There are three current "authorized" biographies, actually done that way cause of an unauthorized bio that chabad perceived as critical / not conforming to the "rewrite history" theme common in chasdific and teshivish world.

    The picture of the rebbe is not only in the shliach's home, its all over. But other chasdidim nd yeshividh / lutvish do the same (yeshivish only for authorized / acceptable ranbonim.), tour not as pervasive. The problem us where chabadnikim put a picture of the rebbe in front of soul, forcing others to daven "to the rebbe z,"l.

    ReplyDelete
  2. It is hardly a surprise to see Chabad up to their eyeballs in the horrific scandal of the Schlesinger Twins too:

    http://daattorah.blogspot.co.uk/2014/06/schlesinger-twins-chabad-maintains.html

    http://daattorah.blogspot.co.uk/2014/04/schlesinger-twins-court-document-rabbi.html

    http://daattorah.blogspot.co.uk/2014/03/schlesinger-twins-rabbi-bidermans.html

    It seems that this Biderman guy can do what he likes without any other Chabad Rabbi around the world saying a word. Why aren't Chabad UK speaking out? We have recently seen Bnei Akiva speaking out against the behavior of their Israeli colleague/leader. Are Chabad happy to be silently complicit in the face of injustice?

    ReplyDelete
  3. 1) if it is halachicaly permissible, which it is, then what do you care? Feel left out?

    2) why is a picture of the Rebbe different than a picture of any other gadol?

    3) that is an outright lie. Most chabad baalei teshuva do not become chabad. The opposite is true. They are encouraged to become frum. The type of hat they choose to wear make no difference to us.

    4) OK. And? You have a problem with people visiting kivrei tzadikim? This practice has been going on for thousands of year. Not exactly a chabad thing.

    5) I can't believe you even said that. Really? As a general issue with chabad you are saying that there have been molesters? This one line discredits your entire post (even more than it already was). You sound like the people who say all Jews are murderers because of the kid that was killed the other day.

    Regarding the parralel community, it doesn't happen everywhere. But it is also something that your very own aish hatotah does. They go to cities where a chabad shiliach has been for years and start their own competing program. Can I get a condemnation of that?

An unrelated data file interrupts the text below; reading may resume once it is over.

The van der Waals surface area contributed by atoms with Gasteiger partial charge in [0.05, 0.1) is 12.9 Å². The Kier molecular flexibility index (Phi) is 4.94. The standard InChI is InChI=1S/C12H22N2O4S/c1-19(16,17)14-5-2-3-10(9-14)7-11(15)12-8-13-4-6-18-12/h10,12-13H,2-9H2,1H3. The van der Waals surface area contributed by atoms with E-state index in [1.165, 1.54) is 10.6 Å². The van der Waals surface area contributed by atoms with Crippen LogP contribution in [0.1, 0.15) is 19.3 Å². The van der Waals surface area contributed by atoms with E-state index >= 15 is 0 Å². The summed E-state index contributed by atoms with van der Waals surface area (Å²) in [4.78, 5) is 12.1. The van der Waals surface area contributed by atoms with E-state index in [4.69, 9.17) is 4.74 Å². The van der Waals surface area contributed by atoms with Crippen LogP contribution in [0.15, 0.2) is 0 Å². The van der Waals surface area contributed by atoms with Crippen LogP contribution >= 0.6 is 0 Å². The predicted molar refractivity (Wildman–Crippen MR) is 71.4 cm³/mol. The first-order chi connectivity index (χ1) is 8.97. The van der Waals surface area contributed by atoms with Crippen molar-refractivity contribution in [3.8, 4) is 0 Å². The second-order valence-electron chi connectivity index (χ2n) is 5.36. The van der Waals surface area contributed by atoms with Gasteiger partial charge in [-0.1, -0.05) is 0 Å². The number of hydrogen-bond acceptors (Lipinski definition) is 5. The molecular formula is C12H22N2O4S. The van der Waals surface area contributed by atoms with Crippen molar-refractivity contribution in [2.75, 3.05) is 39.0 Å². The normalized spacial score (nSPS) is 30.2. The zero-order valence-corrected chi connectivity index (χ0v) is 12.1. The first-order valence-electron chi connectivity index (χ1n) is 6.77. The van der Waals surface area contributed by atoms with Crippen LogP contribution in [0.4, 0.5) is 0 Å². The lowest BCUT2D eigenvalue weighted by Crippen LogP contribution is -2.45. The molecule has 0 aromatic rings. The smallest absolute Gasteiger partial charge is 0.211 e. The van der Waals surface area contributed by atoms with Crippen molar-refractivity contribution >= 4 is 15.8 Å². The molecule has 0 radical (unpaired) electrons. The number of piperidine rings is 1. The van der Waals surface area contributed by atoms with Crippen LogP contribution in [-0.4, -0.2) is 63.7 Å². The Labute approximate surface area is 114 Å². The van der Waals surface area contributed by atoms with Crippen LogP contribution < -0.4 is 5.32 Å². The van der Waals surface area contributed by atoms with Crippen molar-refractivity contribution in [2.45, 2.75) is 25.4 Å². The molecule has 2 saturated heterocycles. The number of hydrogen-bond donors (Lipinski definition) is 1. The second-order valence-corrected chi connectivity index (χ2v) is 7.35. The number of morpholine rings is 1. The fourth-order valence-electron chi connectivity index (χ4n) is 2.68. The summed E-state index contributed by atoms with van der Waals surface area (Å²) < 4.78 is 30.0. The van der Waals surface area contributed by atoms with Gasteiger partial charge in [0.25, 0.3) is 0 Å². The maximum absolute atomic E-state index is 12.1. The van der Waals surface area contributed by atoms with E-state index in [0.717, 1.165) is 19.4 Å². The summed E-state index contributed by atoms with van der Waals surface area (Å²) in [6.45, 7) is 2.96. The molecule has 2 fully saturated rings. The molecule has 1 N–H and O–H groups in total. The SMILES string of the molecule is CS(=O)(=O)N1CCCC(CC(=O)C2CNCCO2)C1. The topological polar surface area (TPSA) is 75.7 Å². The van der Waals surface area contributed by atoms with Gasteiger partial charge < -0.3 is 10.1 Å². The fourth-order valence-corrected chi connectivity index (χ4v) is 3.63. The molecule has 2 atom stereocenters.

Quite frankly, this entire piece was without substance. All it shows is a general dislike for chabad. I wonder what they ever did to you that you should be filled with such dislike. And Daas Torah, I am quite disappointed that you posted something like this with such utter nonsense. It is one thing if he brought up valid points, this was all drivel clearly just motivated by a deep seeded dislike. I expected better.

    ReplyDelete
  4. When addressing the issue of Chabad, its important to realize that the issues of false messiah and rebbe idolatry are only the most current and obvious problems in Chabad ideology. In fact the Chabad Lubavitch movement was teaching problematic concepts and deviations from traditional Judaism since the 18th century.

    Unfortunately very few non-Chabad scholars today are able to expose these errors in Chabad's ideology. Rav Meir Triebitz is an exceptional Torah scholar whose shiurim explain in detail the objections to Chabad's concepts made by the Vilna Gaon, the Leshem, Rav Kook, and other rabbinic philosophers. These last three rabbis objected strongly to Chabad's concept of essentially equating the Universe with Or Ein Sof resulting in a sort of "virtual paganism" where man is incapable of rational understanding of the Universe. It goes without saying that the Rambam would have vehemently objected to any concept of the physical Universe that associates it in any way with the essence of the Creator.

    http://www.hashkafacircle.com/category/vilna-gaon-shiurim/
    http://www.hashkafacircle.com/category/rav-kook/

    ReplyDelete
  5. That is not true. Oat chabad shuls don't even have a picture of the Rebbe in the main shul, so that it won't appear as if they were god forbid davening to the Rebbe. When they do it is usually on the back wall.

    ReplyDelete
  6. Rabbi Michael TzadokJuly 8, 2014 at 9:47 PM

    You have horribly misunderstood the Leshem's understanding of... well everything, and Rav Kook's view of Chabad.

    Whether or not Rav Triebitz views things that way... I'm not sure... however, I am quite certain that you are misunderstanding the classical understanding of the Leshem.

    Please take these very basic and introductory shiurim for example:
    http://www.jhfweb.org/eitz_chaim.html


    For a more Sephardi approach by a lesser lamdan see these:
    https://www.youtube.com/watch?v=UVUeJrCc8zk

    ReplyDelete
  7. .@the prof wrote:
    And Daas Torah, I am quite disappointed that you posted something like this with such utter nonsense. It is one thing if he brought up valid points, this was all drivel clearly just motivated by a deep seeded dislike. I expected better.
    =========================
    The issue of Chabad as "the closest religion to Judaism" as a well known Litvische Rosh Yeshiva said - is not going away by simply say that there is no substance the criticism or that it is simply the result of jealousy or nonsense etc etc.